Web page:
UH defense gets true-blue test next
Playing against Boise State on the road is a much bigger challenge than UNLV at home
Saturday's encounter with Boise State tailback Ian Johnson could change this drastically, so enjoy it while you can, Hawaii football fans: The Warriors are ranked 26th in the nation in rushing defense today.
Hawaii is also No. 2 in passing offense. That's nice, but it's not news anymore, since the Warriors have often been near the top in throwing the ball since June Jones' arrival as coach in 1999.
Sure, UH is just two games into the 2006 season (and its pass-defense numbers aren't the greatest). But 26th is still heady stuff for a team that was dead last among 117 teams in the key stat of stopping the opposing ballcarriers two years ago, and 98th at the end of last season.
Playing the 25th-ranked Broncos at Boise is a bigger challenge than UNLV at home, but the Warriors' defensive domination -- as well as offensive proficiency -- in Saturday's 42-13 romp over the Rebels can't be ignored.
UH's average yield on the ground is 82 yards after stuffing UNLV's running game to the tune of 39.
Hawaii ranks one notch behind Auburn in rushing defense, and one ahead of Notre Dame in total defense at 324.5 (62nd nationally). The Warriors are 45th in scoring defense at 19.0 points per game.
For anyone with a sense of UH football history, the Hawaii defense is merely headed back to the place it belongs, when the Manoa trademark was swarming defense. The Rainbows had the softer nickname, but they had the harder guys playing defense than during the Warriors years -- until maybe now.
"We're just trying to get back in the '80s, when they were known for defense over here at UH," said safety Leonard Peters, who batted down three passes and intercepted a fourth Saturday. "Not just the offense, like June Jones and the run-and-shoot ... even it out with Coach Glanville."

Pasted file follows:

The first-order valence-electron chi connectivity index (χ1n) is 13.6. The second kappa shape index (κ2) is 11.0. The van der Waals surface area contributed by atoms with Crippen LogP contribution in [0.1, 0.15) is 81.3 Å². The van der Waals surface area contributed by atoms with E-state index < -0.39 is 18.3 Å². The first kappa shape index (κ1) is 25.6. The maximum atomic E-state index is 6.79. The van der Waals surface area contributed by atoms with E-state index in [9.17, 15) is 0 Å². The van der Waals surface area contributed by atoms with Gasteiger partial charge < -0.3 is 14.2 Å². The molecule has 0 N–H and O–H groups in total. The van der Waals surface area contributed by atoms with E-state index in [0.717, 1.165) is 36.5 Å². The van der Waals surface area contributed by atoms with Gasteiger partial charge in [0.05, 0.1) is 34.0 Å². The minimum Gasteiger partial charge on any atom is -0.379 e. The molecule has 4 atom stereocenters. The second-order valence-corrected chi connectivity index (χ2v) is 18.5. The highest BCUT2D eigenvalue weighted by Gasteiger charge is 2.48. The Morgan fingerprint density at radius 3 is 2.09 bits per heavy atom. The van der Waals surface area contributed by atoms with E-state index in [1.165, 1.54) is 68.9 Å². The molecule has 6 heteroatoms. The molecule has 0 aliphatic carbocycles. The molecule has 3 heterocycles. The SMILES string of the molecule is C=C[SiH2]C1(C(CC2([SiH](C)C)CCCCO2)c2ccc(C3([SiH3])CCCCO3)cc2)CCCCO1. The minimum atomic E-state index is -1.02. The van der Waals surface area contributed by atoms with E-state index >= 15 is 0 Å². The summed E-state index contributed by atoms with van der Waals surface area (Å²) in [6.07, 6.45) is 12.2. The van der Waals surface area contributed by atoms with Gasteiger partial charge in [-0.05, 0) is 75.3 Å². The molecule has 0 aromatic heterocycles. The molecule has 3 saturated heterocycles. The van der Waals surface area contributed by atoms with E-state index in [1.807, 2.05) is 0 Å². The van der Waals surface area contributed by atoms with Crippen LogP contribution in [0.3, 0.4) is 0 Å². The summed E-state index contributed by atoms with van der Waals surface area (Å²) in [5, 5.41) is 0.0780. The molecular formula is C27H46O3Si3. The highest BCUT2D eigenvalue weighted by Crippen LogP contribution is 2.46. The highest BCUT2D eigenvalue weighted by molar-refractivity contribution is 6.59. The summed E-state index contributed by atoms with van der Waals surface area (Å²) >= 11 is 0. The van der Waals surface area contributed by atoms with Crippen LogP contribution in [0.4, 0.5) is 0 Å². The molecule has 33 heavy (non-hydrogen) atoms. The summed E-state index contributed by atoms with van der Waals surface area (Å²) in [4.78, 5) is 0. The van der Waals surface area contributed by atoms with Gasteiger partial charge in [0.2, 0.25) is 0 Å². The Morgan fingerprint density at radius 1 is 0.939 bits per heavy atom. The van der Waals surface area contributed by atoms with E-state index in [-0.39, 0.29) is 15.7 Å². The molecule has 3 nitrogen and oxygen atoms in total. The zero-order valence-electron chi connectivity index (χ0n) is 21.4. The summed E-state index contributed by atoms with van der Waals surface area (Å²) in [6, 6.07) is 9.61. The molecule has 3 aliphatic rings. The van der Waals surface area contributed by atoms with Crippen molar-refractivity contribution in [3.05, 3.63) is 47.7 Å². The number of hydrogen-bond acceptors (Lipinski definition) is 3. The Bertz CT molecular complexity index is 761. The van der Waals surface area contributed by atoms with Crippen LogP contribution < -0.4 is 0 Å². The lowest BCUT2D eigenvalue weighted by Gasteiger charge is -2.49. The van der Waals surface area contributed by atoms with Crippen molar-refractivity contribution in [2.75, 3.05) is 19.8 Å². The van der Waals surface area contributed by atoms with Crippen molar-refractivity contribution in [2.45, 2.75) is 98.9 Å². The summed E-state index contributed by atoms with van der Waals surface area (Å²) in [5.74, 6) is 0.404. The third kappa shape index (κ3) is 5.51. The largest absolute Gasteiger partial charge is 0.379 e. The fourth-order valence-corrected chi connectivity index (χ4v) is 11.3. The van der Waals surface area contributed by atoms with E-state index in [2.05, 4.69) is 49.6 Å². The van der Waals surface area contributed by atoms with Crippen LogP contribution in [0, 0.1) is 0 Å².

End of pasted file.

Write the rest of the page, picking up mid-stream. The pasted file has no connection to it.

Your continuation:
Glanville was on the hot seat coming into this season since the Warriors didn't improve defensively as much or as quickly as many had hoped. Jones, who coached under Glanville in the NFL, says he wasn't worried.
"I know what kind of coach Jerry is and the kids have bought into it and they played hard," Jones said. "They hustled, hit, and played hard."
And the Warriors did it without one of their best players, inside linebacker Solomon Elimimian. He was out with a knee sprain.
UH players credited their coaches and the scout team. It was Preparation Saturday for the Warriors, as a bye after falling to Alabama on Sept. 2 gave them more time to work on UNLV's split-personality shotgun option.
"It's just the players," Glanville said, flashing a wry smile. "The players played hard. I don't even know what we were doing."
Glanville and his position coaches broke it down to the basic premises of stopping the run by fulfilling option responsibilities, containment and swarming to the ball. It seemed like the Warriors knew the Rebels' plays better than they did.
After Colt Brennan completed his first nine passes to put UH up 14-0, Glanville mixed in blitzes and it was over for the Rebels almost before it started. Even cornerback A.J. Martinez got into the act with two tackles for loss.
When the offensive players weren't busy piling up yards and points, they enjoyed the show.
"Oh man, it's great," senior right tackIe Dane Uperesa said. "I know the character they have. A lot of people say they're the weakness. Not true. We have to catch up as an offense."
Brad Kalilimoku, who replaced Elimimian on Saturday, was a starting inside linebacker in 2004 and last year when the Warriors were among the worst in the country at stopping the run. He led UH with eight tackles last night, and almost all of them were near or behind the line of scrimmage.
Kalilimoku believes the Warriors can continue to climb the charts and win with defense, even at the blue turf of Boise, where UH has never won, where the Warriors allowed 589 yards and 69 points in 2004.